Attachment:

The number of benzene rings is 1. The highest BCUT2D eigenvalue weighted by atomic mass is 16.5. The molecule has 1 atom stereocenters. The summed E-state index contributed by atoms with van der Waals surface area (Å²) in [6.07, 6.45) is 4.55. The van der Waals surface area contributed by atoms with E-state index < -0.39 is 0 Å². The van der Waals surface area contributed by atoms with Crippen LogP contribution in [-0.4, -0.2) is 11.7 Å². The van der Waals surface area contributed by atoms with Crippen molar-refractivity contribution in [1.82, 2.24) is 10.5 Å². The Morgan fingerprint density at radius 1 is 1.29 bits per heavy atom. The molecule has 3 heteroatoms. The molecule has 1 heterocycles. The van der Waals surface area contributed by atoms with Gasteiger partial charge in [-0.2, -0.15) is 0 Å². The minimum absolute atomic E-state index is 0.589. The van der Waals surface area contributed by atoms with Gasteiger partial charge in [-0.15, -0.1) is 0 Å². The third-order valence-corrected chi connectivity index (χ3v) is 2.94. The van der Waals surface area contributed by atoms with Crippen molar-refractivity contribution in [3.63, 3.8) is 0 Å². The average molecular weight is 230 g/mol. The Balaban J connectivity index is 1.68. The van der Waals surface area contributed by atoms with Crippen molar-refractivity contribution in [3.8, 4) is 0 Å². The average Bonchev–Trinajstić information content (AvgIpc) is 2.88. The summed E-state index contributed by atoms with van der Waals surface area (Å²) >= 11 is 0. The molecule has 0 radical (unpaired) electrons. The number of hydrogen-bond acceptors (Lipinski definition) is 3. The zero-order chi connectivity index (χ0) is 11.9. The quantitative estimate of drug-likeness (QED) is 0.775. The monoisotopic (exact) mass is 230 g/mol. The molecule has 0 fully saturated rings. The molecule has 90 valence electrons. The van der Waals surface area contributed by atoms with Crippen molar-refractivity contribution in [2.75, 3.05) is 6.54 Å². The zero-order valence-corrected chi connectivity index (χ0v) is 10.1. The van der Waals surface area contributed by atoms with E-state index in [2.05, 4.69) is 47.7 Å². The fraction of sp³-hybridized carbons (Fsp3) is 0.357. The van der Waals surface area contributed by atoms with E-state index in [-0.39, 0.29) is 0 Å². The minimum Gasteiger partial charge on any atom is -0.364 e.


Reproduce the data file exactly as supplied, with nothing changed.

The number of benzene rings is 1. The highest BCUT2D eigenvalue weighted by atomic mass is 16.5. The molecule has 1 atom stereocenters. The summed E-state index contributed by atoms with van der Waals surface area (Å²) in [6.07, 6.45) is 4.55. The van der Waals surface area contributed by atoms with E-state index < -0.39 is 0 Å². The van der Waals surface area contributed by atoms with Crippen LogP contribution in [-0.4, -0.2) is 11.7 Å². The van der Waals surface area contributed by atoms with Crippen molar-refractivity contribution in [1.82, 2.24) is 10.5 Å². The Morgan fingerprint density at radius 1 is 1.29 bits per heavy atom. The molecule has 3 heteroatoms. The molecule has 1 heterocycles. The van der Waals surface area contributed by atoms with Gasteiger partial charge in [-0.2, -0.15) is 0 Å². The minimum absolute atomic E-state index is 0.589. The van der Waals surface area contributed by atoms with Gasteiger partial charge in [-0.15, -0.1) is 0 Å². The third-order valence-corrected chi connectivity index (χ3v) is 2.94. The van der Waals surface area contributed by atoms with Crippen molar-refractivity contribution in [3.63, 3.8) is 0 Å². The average molecular weight is 230 g/mol. The Balaban J connectivity index is 1.68. The van der Waals surface area contributed by atoms with Crippen molar-refractivity contribution in [3.8, 4) is 0 Å². The average Bonchev–Trinajstić information content (AvgIpc) is 2.88. The summed E-state index contributed by atoms with van der Waals surface area (Å²) >= 11 is 0. The molecule has 0 radical (unpaired) electrons. The number of hydrogen-bond acceptors (Lipinski definition) is 3. The zero-order chi connectivity index (χ0) is 11.9. The quantitative estimate of drug-likeness (QED) is 0.775. The monoisotopic (exact) mass is 230 g/mol. The molecule has 0 fully saturated rings. The molecule has 90 valence electrons. The van der Waals surface area contributed by atoms with Crippen molar-refractivity contribution in [2.75, 3.05) is 6.54 Å². The zero-order valence-corrected chi connectivity index (χ0v) is 10.1. The van der Waals surface area contributed by atoms with E-state index in [2.05, 4.69) is 47.7 Å². The fraction of sp³-hybridized carbons (Fsp3) is 0.357. The van der Waals surface area contributed by atoms with E-state index in [-0.39, 0.29) is 0 Å². The minimum Gasteiger partial charge on any atom is -0.364 e.